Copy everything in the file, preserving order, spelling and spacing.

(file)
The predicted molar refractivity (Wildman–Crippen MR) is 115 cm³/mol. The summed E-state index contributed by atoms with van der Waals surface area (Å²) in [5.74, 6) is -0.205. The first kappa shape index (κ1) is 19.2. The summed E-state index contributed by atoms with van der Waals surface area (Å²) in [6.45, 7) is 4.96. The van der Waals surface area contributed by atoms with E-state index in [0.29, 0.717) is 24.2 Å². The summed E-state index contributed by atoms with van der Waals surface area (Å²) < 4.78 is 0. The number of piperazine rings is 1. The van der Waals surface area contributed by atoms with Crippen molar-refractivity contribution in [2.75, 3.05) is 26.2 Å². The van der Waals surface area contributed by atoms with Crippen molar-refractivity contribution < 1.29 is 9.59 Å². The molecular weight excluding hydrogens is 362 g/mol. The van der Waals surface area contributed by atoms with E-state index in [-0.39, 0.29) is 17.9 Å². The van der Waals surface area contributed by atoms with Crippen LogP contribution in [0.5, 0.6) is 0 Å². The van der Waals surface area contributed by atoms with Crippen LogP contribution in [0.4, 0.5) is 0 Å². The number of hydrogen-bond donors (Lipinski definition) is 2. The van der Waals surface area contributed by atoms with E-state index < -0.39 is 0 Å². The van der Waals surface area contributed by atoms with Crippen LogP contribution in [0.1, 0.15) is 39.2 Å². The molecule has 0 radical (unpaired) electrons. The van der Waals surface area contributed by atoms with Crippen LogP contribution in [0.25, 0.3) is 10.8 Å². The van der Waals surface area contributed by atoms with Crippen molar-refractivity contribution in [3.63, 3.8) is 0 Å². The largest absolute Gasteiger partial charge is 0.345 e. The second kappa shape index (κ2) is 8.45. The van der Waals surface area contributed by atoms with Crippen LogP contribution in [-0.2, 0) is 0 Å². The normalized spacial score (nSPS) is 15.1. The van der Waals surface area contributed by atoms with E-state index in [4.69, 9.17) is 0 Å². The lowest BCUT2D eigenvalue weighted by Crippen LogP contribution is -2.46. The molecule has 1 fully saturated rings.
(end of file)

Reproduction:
The predicted molar refractivity (Wildman–Crippen MR) is 115 cm³/mol. The summed E-state index contributed by atoms with van der Waals surface area (Å²) in [5.74, 6) is -0.205. The first kappa shape index (κ1) is 19.2. The summed E-state index contributed by atoms with van der Waals surface area (Å²) in [6.45, 7) is 4.96. The van der Waals surface area contributed by atoms with E-state index in [0.29, 0.717) is 24.2 Å². The summed E-state index contributed by atoms with van der Waals surface area (Å²) < 4.78 is 0. The number of piperazine rings is 1. The van der Waals surface area contributed by atoms with Crippen molar-refractivity contribution in [2.75, 3.05) is 26.2 Å². The van der Waals surface area contributed by atoms with Crippen molar-refractivity contribution < 1.29 is 9.59 Å². The molecular weight excluding hydrogens is 362 g/mol. The van der Waals surface area contributed by atoms with E-state index in [-0.39, 0.29) is 17.9 Å². The van der Waals surface area contributed by atoms with Crippen LogP contribution in [0.5, 0.6) is 0 Å². The van der Waals surface area contributed by atoms with Crippen LogP contribution in [0.4, 0.5) is 0 Å². The number of hydrogen-bond donors (Lipinski definition) is 2. The van der Waals surface area contributed by atoms with E-state index < -0.39 is 0 Å². The van der Waals surface area contributed by atoms with Crippen LogP contribution in [0.1, 0.15) is 39.2 Å². The molecule has 0 radical (unpaired) electrons. The van der Waals surface area contributed by atoms with Crippen LogP contribution in [0.25, 0.3) is 10.8 Å². The van der Waals surface area contributed by atoms with Crippen molar-refractivity contribution in [3.63, 3.8) is 0 Å². The largest absolute Gasteiger partial charge is 0.345 e. The second kappa shape index (κ2) is 8.45. The van der Waals surface area contributed by atoms with Crippen LogP contribution in [-0.2, 0) is 0 Å². The normalized spacial score (nSPS) is 15.1. The van der Waals surface area contributed by atoms with E-state index in [4.69, 9.17) is 0 Å². The lowest BCUT2D eigenvalue weighted by Crippen LogP contribution is -2.46. The molecule has 1 fully saturated rings.